Both Terraform and Ansible both have their strengths and weaknesses. Before you start relying on one tool or the other for all of your automation tasks, be sure you know when not to use one tool over the other.


Immutability can sometimes be a hindrance in Terraform. If provisioning VMs using images, you may need tens of different images between web servers, application servers, messaging servers, etc. Since you can’t change the image itself with Terraform, you must have an image containing the exact state you need.

Now consider the services requiring a high rate of change. Do you keep the last three templates to roll back to? Or do you keep the last week’s worth?

If you roll out two changes a day for a week, that’s ten copies of that server. At 40GB+ per copy for a basic Windows Server install, that’s a lot of storage and a lot of templates to maintain.


Ansible, on the other hand, struggles with issues outside of its control known as configuration drift. Configuration drift occurs when an administrator changes a setting on a resource under Ansible’s control but without using Ansible.

This configuration drift can lead to systems managed via Ansible becoming out of compliance and could lead to unexpected problems. A change made to Ansible and tested on a clean build in a lab doesn’t necessarily reflect what will happen when the change is applied to production.

Terraform vs. Ansible: Compared

Now that you’ve learned many of the most important concepts around these two tools, how do they stack up against each other on a few key metrics?

FocusInfrastructure ManagementServer Configuration Management
MutabilityImmutable TemplatesMutateable Configuration
Approach to applying ConfigurationDeclarativeDeclarative
GranularityServer ImageIndividual files and even file contents
Terraform vs. Ansible

Not Terraform vs. Ansible but Terraform AND Ansible

Each tool has its advantages and disadvantages, but the question shouldn’t be “Which tool should I use?” but more “How do I use each tool together?” Terraform can lead to “image sprawl” while Ansible can’t control all changes, so bring them together!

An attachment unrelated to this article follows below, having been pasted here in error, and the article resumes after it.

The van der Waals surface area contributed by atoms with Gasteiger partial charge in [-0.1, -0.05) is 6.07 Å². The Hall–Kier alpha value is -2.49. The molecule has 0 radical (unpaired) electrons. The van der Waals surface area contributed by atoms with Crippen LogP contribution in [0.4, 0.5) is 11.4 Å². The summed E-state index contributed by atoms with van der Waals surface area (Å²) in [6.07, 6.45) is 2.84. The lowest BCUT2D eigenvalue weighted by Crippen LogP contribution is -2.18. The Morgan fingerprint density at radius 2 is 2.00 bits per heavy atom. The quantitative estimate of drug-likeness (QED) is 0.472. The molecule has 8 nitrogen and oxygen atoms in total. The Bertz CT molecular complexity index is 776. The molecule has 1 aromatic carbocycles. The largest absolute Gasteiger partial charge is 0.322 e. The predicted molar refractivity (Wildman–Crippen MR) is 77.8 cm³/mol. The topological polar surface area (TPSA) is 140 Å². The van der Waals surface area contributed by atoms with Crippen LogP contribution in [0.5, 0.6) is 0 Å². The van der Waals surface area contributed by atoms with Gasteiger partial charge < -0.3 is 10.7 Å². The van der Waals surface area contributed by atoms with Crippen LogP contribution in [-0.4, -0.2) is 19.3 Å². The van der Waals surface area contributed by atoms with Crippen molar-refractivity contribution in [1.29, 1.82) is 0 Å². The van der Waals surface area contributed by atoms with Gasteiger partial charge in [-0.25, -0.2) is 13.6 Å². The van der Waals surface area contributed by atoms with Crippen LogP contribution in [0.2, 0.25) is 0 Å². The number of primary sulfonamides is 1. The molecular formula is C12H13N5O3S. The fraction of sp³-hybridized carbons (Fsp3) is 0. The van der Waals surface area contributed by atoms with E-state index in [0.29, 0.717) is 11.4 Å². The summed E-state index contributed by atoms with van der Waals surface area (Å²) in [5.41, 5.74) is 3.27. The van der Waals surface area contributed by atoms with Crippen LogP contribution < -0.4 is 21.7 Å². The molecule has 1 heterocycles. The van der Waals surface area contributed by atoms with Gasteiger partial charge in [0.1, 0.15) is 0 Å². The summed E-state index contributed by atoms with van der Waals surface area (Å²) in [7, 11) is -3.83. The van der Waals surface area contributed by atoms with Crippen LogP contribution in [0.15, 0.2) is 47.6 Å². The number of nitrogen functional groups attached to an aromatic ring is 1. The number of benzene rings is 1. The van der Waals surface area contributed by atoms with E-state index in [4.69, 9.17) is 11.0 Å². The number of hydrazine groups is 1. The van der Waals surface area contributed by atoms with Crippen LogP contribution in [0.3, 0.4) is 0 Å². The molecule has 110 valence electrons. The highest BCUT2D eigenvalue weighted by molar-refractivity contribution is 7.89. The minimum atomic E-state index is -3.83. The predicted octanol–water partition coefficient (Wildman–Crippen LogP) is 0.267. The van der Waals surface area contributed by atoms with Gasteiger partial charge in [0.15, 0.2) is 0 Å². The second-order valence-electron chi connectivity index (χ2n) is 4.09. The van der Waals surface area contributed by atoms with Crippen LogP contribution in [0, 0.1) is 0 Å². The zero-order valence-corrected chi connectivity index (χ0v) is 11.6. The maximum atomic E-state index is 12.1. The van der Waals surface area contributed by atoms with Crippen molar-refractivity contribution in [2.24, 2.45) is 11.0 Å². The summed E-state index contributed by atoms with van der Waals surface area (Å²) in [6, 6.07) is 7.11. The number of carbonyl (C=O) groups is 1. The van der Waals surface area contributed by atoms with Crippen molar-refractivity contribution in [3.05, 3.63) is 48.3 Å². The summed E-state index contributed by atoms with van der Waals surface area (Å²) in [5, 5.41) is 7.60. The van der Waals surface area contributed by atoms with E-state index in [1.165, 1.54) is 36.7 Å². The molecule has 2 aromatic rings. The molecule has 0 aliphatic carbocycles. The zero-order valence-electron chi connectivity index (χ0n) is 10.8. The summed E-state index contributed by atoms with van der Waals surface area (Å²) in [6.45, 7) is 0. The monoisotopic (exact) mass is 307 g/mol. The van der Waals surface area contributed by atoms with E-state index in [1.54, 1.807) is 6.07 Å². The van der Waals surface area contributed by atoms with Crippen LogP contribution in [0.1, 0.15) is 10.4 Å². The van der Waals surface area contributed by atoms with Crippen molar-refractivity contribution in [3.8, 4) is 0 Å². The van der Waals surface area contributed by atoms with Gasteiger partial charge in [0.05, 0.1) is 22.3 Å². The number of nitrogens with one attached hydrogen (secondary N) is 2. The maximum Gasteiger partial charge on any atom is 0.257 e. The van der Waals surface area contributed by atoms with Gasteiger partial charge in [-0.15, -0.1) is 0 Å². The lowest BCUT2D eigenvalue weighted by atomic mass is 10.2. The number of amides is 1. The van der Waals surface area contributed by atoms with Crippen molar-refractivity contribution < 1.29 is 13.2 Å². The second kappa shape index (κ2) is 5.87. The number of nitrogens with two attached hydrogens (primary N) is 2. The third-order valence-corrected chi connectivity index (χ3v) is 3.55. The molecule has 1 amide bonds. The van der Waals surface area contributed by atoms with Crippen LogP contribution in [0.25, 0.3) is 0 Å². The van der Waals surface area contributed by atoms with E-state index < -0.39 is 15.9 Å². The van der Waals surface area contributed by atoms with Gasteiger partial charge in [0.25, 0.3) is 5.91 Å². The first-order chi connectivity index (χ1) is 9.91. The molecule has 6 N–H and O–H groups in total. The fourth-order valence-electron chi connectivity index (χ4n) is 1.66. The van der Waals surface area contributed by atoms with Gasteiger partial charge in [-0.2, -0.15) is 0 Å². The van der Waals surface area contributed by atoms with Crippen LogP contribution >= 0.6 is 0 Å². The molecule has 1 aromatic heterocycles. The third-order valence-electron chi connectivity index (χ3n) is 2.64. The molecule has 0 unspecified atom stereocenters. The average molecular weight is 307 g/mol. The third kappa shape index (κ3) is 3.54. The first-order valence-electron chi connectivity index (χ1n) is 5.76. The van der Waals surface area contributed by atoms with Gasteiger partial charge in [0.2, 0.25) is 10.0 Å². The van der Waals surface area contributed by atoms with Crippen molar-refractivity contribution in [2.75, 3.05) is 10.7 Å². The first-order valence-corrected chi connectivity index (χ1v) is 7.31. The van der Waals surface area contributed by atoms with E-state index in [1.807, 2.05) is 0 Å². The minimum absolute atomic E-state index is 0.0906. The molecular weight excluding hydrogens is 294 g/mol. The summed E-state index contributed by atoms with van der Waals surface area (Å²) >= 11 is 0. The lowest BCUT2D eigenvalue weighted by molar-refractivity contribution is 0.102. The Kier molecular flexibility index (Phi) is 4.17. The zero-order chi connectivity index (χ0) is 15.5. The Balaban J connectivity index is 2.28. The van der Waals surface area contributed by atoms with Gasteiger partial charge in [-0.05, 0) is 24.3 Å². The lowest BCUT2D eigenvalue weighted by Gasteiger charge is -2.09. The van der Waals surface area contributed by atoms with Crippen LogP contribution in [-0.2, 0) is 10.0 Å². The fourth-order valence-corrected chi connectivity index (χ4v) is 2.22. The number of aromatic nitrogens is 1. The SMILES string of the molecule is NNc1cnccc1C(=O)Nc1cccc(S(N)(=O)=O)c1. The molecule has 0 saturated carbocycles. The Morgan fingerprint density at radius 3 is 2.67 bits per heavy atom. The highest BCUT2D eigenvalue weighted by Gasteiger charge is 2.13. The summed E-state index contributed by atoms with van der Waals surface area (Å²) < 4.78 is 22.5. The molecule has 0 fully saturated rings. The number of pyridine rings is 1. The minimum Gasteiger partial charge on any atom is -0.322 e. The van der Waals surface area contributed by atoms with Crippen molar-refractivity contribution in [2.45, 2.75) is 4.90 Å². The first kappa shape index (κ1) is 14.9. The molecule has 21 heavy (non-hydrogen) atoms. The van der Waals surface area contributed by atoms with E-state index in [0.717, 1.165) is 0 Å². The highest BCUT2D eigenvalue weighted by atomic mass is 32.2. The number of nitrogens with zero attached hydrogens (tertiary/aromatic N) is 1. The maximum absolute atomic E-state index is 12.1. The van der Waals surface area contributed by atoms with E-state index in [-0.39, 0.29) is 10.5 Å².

Imagine you provide specialist website hosting. Each of your clients has an identical infrastructure design with a few web servers, a set of application servers, and a few database servers. Most of the configuration for each resource is the same.

To prevent having to create separate VM configurations for each client, you decide to create a separate image for each VM that accounts for all of the similarities across all types of VMs.

You then deploy each server using a set of standardized VM images, which gets you close to your desired end state. But, you must apply some client-specific OS configuration to each VM. To do that, you add Ansible to your deployment process. Using a custom Ansible playbook defined by the client, Ansible then applies all necessary OS-level configuration each client needs.

You have the best of both worlds. You have automated the common infrastructure-level tasks with Terraform and then used Ansible to take care of the remaining tasks. Now, you can deploy a new system quickly when templates are updated, but you don’t have to manage hundreds of different templates.

You can also safely apply changes to an existing environment by deploying a new template and running the Ansible configuration once against it. Configuration drift is a thing of the past.

Too many tools aim to be the “One True Tool.” A few specialist tools can be much better. Just ask a carpenter or mechanic!


Terraform and Ansible are both great tools. They set out to do a job, and they achieve that aim brilliantly. Both tools are evolving to handle the concerns mentioned throughout this article.

Fundamentally, each tool aims to achieve different things and never completely match each other’s feature set. This focus is a good thing! So why not get started with Terraform and Ansible right now and start your IaC journey!